Nutrition experts say keeping healthy snacks on hand will help you resist the urge to load-up on sweets during the holidays.
Photo by Marilyn Campbell.
Festive holidays are filled with sweet treats from eggnog and cider to fruitcake and chocolate bonbons. Unfortunately, there’s a downside to consuming holiday treats: potential weight gain.
A recent study by the National Institute of Child Health and Human Development and the National Institute of Diabetes and Digestive and Kidney Diseases showed that during the holiday season, people who are overweight gain about five pounds, while those of normal weight gain one pound. The same study showed that most people never lose those pounds, and in fact, they accumulate over the years and could contribute to obesity.
Local nutrition experts underscore the importance of avoiding the slippery slope of holiday weight gain, and offer a few tools in the battle of the holiday bulge.
Avoid missing meals to save calories. "Try not to skip meals for the sake of being able to indulge more at holiday parties,” said Joel Martin, an assistant professor of kinesiology at George Mason University in Fairfax. “The drastic change in calorie intake will cause adverse effects to your metabolism that will contribute to the weight gain. Eating 3,000 calories spread out during the day is better than eating 3,000 calories all at once.”
Avoid completely letting go of your healthy eating habits. “Don’t plan to diet in the new year because it gives you the mental excuse to eat whatever you want during the last few weeks of the year,” said Rosa Ganey, a nurse health educator for Fairfax County Health Network and a Burke, resident.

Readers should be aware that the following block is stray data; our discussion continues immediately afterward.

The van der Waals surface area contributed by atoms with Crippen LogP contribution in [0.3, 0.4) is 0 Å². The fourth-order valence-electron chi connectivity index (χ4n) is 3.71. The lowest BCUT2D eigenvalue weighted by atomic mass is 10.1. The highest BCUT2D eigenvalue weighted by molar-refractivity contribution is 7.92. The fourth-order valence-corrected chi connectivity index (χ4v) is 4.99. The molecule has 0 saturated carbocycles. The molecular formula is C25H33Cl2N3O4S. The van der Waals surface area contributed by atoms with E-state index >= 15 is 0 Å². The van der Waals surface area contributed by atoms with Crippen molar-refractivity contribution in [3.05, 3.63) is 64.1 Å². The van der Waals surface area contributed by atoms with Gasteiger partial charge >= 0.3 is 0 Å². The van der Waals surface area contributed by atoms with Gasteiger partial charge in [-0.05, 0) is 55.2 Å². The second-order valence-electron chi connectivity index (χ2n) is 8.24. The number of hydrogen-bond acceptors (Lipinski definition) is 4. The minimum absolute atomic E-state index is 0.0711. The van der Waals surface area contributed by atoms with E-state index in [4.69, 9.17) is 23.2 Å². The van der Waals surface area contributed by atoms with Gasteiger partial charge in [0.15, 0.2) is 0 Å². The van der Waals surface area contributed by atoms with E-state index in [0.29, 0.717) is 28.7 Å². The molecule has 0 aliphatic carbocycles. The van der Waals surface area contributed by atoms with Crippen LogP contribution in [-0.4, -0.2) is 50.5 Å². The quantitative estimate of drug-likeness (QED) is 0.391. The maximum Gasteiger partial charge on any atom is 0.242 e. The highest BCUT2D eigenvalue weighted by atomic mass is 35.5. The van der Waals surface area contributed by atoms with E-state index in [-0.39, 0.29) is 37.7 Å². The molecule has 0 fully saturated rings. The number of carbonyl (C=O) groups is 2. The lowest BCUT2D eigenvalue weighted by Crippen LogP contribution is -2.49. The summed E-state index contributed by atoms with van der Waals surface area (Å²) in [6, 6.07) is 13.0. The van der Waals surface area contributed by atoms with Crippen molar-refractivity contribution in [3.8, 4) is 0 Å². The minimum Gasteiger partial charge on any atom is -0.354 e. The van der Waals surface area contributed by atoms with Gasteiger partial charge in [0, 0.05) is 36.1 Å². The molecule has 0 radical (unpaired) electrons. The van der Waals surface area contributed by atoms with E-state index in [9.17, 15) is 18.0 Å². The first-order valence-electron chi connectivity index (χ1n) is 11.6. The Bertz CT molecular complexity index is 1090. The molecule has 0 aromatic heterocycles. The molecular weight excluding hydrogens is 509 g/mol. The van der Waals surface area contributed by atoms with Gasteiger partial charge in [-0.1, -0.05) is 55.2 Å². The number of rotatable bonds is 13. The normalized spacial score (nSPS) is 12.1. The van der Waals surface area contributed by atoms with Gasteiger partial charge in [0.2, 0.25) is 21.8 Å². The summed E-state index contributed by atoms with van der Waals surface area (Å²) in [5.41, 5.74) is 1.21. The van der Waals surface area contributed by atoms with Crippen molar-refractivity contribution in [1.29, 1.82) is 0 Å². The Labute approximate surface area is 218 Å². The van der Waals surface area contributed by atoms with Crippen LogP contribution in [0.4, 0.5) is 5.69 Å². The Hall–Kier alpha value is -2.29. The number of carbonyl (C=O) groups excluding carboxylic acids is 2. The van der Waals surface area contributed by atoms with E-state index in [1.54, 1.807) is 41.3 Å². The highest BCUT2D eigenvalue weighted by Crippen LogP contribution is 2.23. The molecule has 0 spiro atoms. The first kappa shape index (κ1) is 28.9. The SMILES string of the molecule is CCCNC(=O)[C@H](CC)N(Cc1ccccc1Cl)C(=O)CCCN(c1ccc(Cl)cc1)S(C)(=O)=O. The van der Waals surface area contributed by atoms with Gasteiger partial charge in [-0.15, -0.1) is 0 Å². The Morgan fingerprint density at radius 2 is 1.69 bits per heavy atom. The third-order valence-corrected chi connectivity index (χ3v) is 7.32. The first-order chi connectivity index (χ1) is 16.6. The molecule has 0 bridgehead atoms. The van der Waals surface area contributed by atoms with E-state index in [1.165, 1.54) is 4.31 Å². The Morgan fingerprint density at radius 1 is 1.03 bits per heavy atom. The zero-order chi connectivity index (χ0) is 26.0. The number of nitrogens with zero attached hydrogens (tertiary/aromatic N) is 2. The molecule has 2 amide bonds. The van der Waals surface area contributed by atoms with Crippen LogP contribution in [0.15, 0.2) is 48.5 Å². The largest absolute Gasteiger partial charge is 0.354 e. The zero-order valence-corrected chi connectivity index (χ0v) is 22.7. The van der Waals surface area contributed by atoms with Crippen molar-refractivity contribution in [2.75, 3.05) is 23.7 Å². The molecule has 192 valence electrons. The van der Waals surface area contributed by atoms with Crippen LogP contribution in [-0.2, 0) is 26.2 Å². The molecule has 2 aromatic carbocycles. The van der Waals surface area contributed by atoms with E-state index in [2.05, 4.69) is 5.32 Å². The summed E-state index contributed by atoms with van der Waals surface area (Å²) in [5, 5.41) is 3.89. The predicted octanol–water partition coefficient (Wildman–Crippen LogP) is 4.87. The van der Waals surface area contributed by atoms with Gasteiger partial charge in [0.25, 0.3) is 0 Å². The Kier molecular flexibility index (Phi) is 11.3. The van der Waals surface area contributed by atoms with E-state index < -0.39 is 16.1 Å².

Beware of holiday drinks. "Make smart drink choices. Alcohol usually has empty calories and eggnog can be fattening,” said Ganey. “Try adding diet soda or tonic as a mixer to your alcoholic beverage or stick to wine or light beer. There are also low-fat eggnog recipes you can try.”
Check your holiday calendar and plan ahead. “If you know that you will indulge at a holiday function, exercise before the event. This will help speed up your metabolism and can also help reduce your appetite,” said Michelle Walters-Edwards, department chair and associate professor of Health and Human Performance at Marymount University in Arlington.
Don’t arrive at holiday celebrations on an empty stomach. “It helps if you eat something before going to a holiday party, even if it’s a light snack, so you don’t arrive starving,” said Ganey. “Drinking water during your meal will make you feel fuller faster and will help you eat less.”
Registered dietician Bonita Lillie of Dietetic Consultants of Northern Virginia in Alexandria said, “At the party, pick out 4-6 foods to enjoy in small portions. If you need to bring a dish, take something healthy and ask a friend to do likewise.”
Finally, experts say to keep plenty of nutritious foods on hand. “Stock the kitchen with healthy quick meals, fruits and vegetables,” said Lillie.